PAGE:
Earlier this week I had an interesting conversation with our Education Intern Hayley about motivation, specifically about how we as educators can motivate children. This internship is focused on the concept of “Social Emotional Learning,” an approach to education that holds central both the emotional lives of children and the social landscape they navigate as they grow. SEL simply recognizes that educational efforts should address the “whole child,” not just her intellectual development. In fact, many educators are recognizing that ignoring kids’ emotional triggers and social conflicts is a serious impediment to their academic learning, and perhaps more importantly, to their ability to make responsible decisions. In classrooms, schools, and even some school districts there’s a growing awareness of the importance of SEL if we are to help our kids gain the wide range of skills they’ll need to be more successful and content later in life.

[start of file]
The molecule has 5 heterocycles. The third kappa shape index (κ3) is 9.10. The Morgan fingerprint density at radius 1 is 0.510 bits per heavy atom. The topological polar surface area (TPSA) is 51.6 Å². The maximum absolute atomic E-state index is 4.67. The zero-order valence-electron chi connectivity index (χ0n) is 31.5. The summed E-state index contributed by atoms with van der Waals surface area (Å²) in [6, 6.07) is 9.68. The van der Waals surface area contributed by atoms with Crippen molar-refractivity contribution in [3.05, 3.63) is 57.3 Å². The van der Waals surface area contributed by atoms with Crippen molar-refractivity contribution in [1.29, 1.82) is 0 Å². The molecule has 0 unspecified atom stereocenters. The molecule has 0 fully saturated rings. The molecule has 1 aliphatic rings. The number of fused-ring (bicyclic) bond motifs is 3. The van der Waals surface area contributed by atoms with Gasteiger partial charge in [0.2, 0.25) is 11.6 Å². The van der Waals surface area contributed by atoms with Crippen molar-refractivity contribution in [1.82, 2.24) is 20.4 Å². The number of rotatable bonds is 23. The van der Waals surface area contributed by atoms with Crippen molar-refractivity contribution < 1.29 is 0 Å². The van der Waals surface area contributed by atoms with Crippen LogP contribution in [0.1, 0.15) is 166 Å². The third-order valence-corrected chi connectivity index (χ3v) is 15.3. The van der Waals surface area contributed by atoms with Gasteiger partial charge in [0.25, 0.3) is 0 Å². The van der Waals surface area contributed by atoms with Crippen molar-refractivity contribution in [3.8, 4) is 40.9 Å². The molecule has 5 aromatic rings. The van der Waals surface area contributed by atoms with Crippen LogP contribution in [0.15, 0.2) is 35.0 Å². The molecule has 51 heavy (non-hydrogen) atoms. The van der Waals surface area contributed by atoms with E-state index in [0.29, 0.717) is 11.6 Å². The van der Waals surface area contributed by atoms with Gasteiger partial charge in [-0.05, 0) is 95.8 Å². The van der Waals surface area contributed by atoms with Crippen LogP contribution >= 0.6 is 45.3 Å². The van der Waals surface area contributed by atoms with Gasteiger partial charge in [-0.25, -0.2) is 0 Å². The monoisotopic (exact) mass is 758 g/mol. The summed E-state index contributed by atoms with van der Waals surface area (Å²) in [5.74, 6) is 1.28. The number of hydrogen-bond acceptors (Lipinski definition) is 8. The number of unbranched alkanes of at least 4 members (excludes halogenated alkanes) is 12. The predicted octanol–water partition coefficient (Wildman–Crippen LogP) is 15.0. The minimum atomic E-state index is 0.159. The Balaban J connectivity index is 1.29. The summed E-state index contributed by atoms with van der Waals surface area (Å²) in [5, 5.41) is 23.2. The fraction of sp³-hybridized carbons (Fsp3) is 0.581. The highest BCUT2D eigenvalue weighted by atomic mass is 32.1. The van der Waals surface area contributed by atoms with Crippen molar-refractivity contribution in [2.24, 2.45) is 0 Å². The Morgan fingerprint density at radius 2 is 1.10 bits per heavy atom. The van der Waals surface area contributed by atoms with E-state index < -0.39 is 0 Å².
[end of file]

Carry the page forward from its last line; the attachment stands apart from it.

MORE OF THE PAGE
One important point to make in all of this— and it’s the reason we offer an internship in social emotional learning here at Rockbrook —is that SEL has a lot to do with community, with the nature and quality of our relationships with those around us. And you see, as we’ve said many times, camp is also about community. It’s about being aware of each other, about practicing a common spirit of kindness, caring and generosity so that we treat each other with respect. We talk about being a “Rockbrook girl” as someone who contributes enthusiastically to this positive spirit, who is encouraging and helpful as a result. What’s neat is that there are so many people here modeling these values, the character is contagious. It becomes a powerful force that not only inspires girls to be their best selves (particularly in how they treat each other), it also deepens their relationships with everyone in the community and draws us all closer together.